staffnu123
staffnu123

I think that one thing Mr. Livonius can understand, and appreciate, is that small to medium size agencies are not necessarily trying to abolish VMS/MSP.  Large corporations such as AMN have resources that are unavailable to the small to medium size agencies. In my opinion, I believe that what Colleen is trying to accomplish as a whole is to establish a collective "voice" among the small to medium size agencies in order to negotiate and demand fair contract terms when partnering with VMS/MSP.  Most of us are not asking for outrageously high bill rates or unreasonable contract terms.  We simply want fair rates and terms based on geographical benchmarks.  In my experience, VMS/MSP providers are offering terms that are well below the standard in the industry.  As Mr. Swan clearly pointed out in his post below, we do live in a free market society where in most cases the "big fish" eat the "little fish".  However, there is strength in numbers and I believe Colleen's mission with the National Healthcare Staffing Alliance is to band together the small to medium size agencies in order to have a more collective voice.  It is ludicrous to think that agencies banning together to fight for more equitable terms when dealing with VMS/MSP is detrimental to the client facilities.  No one is asking for one sided terms in favor of the subcontracting vendors, but rather even terms for all that are involved.  .

staffnu123
staffnu123

If you could please share with me where you obtained the data for your quote  "Many staffing firms have long standing relationships with their MSP partners that have resulted in greater growth and profitability."  My company has directly contracted with the company you run in the past and I can honestly say you will need to come a LONG way to show even a slight improvement regarding the treatment of subcontracting agencies.  This was the worst contracting relationship I have ever taken part in.  Not only were the pay rates and payment terms ridiculous, receiving payment from the client was arduous and lengthy at best.  Invoices we submitted were actually consolidated with other agency invoices prior to submission to clients and if their was an issue on any part of the invoice, even if it wasn't with one of our invoice items, the client would not pay until the issue was resolved.  The contract also included laughable payment terms.  The contract stated our agency would be paid 10 days from the date your company received payment from the facility.  Not only did we have no way of knowing when your company was paid by the client but it could actually mean that our agency may never get paid.  I would love to have some information regarding this "task force" you speak of and what agencies it is comprised of.  With regard to your statement about joining the ASA, I think it can be seen by who sits on the board whose interests are represented by the ASA.  I think my dues are better spent on an association that represents my companies interests such as the National Healthcare Staffing Alliance (NHSA).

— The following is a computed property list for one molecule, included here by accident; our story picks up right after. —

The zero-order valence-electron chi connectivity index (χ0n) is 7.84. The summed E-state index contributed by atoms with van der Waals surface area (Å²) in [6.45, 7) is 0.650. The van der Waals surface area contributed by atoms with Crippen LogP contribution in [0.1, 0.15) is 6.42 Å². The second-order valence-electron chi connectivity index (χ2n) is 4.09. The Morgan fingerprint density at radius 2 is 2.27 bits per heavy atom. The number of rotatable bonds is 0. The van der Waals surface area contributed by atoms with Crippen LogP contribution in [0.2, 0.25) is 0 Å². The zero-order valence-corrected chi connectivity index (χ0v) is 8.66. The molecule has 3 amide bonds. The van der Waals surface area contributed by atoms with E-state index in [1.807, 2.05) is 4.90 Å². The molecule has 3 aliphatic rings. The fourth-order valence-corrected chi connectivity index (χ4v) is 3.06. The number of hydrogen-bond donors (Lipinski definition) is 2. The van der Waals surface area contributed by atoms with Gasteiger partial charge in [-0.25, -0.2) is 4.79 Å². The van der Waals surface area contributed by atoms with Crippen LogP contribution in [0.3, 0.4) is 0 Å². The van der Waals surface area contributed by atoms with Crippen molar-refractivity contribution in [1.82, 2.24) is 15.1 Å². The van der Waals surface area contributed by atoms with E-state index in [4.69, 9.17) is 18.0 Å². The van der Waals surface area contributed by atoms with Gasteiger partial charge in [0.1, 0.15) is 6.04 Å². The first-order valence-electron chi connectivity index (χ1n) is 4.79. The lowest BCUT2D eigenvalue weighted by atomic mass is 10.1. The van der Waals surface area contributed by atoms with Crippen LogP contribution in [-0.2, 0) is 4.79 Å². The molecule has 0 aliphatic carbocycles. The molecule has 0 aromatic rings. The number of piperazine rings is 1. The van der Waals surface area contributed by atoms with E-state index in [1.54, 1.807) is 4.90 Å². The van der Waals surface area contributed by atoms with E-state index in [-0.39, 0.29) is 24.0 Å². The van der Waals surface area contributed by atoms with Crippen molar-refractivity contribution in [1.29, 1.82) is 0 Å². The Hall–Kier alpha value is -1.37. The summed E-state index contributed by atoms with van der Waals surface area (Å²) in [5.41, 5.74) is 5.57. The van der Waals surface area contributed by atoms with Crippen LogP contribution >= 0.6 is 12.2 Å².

NurseAdvocate67
NurseAdvocate67 like.author.displayName 1 Like

Response to Bob Livonius (Part 2): Companies like AMN and Medassets have exploited the economic downturn and done what may be irreparable damage to our industry by turning us into a commodity. But we only have our own selves to blame for ever saying yes to unfair and below market rates, onerous and one sided terms and conditions and surrendering contact with our clients. BTW I know of a number of very smart hospitals who wanted automated staffing software , uniform contracts, fair and consistent terms and conditions and fair market rates and did it themselves without adding a third party to the equation. They simply put together a uniform agreement complete with fair market pricing and equitable terms and conditions and secured staffing software directly from any number of software vendors and intelligently achieved their objectives.  And please don’t insult our intelligence by suggesting that we simply don’t get it and want to hold on to doing business the “old way”. I pray that time will expose these companies for the scourges they are and I hope that all honest, hard working companies wake up and say NO to these vultures NOW before it is too late. We have given our clients and these VMS/MSP parasites the sticks with which they beat us. Let’s take them back!